John D. Earle JohnDEarle at
Thu Feb 11 12:43:08 EST 2010

Possible Solution

There is a reason why lexical analysis follows the maximal munch rule 
whereas a parser will follow the minimal munch rule which I won't discuss, a 
fact that many of you may thank me for. Stated simply, the two operations, 
lexical analysis and parsing, correspond to different paradigms. I have done 
work in this area. If the compiler is at some step following the maximal 
munch rule it is performing lexical analysis and not parsing. Herein, may 
lie the problem. What this means is that the Haskell language needs to be 
compiled in stages wherein there is at least one intermediate language that 
in turn is the subject of lexical analysis followed by parsing. If the 
Haskell language specification makes this clear, the problem may go away.

From: "S. Doaitse Swierstra" <doaitse at>
Sent: 09 Tuesday February 2010 1443
To: "Haskell Prime" <haskell-prime at>
Subject: Re: Negation

> One we start discussing syntax again it might be a good occasion to
> reformulate/make more precise a few points.
> The following program is accepted by the Utrecht Haskell Compiler
> (here we took great effort to follow the report closely ;-} instead of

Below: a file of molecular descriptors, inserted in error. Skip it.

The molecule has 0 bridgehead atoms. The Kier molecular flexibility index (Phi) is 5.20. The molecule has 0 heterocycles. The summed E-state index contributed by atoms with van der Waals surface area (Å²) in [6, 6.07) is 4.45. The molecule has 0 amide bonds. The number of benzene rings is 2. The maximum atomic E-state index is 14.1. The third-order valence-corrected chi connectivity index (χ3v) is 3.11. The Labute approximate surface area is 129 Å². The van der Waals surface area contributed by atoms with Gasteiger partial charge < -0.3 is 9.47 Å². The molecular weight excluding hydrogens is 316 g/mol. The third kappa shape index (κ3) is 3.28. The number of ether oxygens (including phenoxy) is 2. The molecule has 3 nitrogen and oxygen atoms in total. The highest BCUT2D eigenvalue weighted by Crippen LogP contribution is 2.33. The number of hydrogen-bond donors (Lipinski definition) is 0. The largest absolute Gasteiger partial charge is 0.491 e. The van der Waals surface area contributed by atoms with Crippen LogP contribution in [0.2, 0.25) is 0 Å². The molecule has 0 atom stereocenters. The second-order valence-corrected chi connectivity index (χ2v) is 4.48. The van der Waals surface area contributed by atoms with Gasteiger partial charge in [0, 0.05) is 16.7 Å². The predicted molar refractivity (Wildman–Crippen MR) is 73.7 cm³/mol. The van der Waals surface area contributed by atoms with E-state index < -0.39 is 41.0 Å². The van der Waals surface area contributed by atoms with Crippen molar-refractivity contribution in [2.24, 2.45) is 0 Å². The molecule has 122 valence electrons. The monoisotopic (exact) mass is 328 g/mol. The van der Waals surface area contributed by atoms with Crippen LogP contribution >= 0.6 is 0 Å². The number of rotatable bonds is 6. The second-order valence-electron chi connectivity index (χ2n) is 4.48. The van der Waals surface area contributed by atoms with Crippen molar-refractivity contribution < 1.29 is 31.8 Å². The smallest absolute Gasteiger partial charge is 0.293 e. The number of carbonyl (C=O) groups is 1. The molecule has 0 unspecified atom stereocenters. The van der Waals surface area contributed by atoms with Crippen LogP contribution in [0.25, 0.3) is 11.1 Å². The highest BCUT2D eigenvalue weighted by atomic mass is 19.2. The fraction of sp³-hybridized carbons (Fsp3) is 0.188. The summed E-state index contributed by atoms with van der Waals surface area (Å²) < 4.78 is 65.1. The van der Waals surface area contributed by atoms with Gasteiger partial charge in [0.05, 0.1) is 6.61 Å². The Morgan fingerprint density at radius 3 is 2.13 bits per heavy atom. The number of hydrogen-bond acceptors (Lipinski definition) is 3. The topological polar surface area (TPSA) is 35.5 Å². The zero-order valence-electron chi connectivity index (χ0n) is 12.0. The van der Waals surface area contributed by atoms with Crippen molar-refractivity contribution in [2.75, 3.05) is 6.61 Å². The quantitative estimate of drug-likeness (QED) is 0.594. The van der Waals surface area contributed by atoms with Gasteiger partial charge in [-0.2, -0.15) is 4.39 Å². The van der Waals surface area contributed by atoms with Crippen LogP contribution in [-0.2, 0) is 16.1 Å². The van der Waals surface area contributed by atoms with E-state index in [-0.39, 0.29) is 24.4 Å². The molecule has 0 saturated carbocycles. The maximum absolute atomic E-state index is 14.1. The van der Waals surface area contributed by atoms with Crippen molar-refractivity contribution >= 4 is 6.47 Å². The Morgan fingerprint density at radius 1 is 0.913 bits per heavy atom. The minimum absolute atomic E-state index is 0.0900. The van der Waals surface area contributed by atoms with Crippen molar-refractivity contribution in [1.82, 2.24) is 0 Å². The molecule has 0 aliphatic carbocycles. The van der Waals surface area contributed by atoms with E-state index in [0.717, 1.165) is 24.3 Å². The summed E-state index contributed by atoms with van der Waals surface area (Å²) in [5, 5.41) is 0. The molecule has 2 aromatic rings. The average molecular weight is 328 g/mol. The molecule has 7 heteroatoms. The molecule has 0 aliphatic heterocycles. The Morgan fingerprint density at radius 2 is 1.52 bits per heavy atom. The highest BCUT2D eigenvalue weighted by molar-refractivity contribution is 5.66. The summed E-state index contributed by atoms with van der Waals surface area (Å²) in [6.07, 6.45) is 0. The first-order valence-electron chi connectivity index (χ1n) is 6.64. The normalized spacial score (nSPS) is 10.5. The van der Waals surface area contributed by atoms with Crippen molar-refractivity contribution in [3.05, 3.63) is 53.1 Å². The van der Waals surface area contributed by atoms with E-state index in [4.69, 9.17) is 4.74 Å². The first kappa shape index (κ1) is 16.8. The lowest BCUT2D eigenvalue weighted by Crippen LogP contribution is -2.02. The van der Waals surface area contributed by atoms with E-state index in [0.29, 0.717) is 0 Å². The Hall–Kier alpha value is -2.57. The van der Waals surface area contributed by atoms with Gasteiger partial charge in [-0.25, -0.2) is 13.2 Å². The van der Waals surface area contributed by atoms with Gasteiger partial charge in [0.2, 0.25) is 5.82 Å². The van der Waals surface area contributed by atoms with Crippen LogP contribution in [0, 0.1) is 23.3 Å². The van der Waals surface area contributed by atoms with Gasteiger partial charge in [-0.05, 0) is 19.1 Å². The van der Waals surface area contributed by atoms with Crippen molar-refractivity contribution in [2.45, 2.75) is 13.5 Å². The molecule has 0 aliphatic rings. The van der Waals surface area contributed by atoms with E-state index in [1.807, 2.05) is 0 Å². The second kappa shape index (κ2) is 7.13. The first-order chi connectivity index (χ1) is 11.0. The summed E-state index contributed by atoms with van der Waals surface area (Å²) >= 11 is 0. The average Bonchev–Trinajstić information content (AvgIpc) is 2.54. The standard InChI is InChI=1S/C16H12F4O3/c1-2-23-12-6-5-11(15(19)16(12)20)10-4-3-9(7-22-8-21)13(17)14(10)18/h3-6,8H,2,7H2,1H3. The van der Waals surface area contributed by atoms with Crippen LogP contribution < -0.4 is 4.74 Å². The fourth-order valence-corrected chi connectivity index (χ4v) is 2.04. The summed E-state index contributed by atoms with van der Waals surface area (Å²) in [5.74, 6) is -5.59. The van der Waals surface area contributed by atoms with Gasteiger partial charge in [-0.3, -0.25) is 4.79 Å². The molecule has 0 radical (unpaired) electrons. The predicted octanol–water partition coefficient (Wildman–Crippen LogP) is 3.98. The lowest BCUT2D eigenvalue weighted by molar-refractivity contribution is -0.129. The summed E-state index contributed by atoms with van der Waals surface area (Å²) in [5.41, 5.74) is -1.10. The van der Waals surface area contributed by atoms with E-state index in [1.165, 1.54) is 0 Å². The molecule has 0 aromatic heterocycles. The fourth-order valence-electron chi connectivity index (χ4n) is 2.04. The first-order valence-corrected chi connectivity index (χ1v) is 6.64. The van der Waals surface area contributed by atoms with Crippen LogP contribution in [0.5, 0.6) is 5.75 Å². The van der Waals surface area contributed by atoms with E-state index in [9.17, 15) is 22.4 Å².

> spending our time on n+k patterns), but not by the GHC and Hugs.
> module Main where
> -- this is a (rather elaborate) definition of the number 1
> one = let x=1 in x
> -- this is a definition of the successor function using section notation
> increment = ( one + )
> -- but if we now unfold the definition of one we get a parser error in
> increment' = ( let x=1 in x  +  )
> The GHC and Hugs parsers are trying so hard to adhere to the meta rule
> that bodies of let-expressions
> extend as far as possible when needed in order to avoid ambiguity,
> that they even apply that rule when there is no ambiguity;
> here we have  only a single possible parse, i.e. interpreting the
> offending expression as ((let x = 1 in ) +).
> Yes, Haskell is both a difficult language to parse and to describe
> precisely.
> Doaitse 

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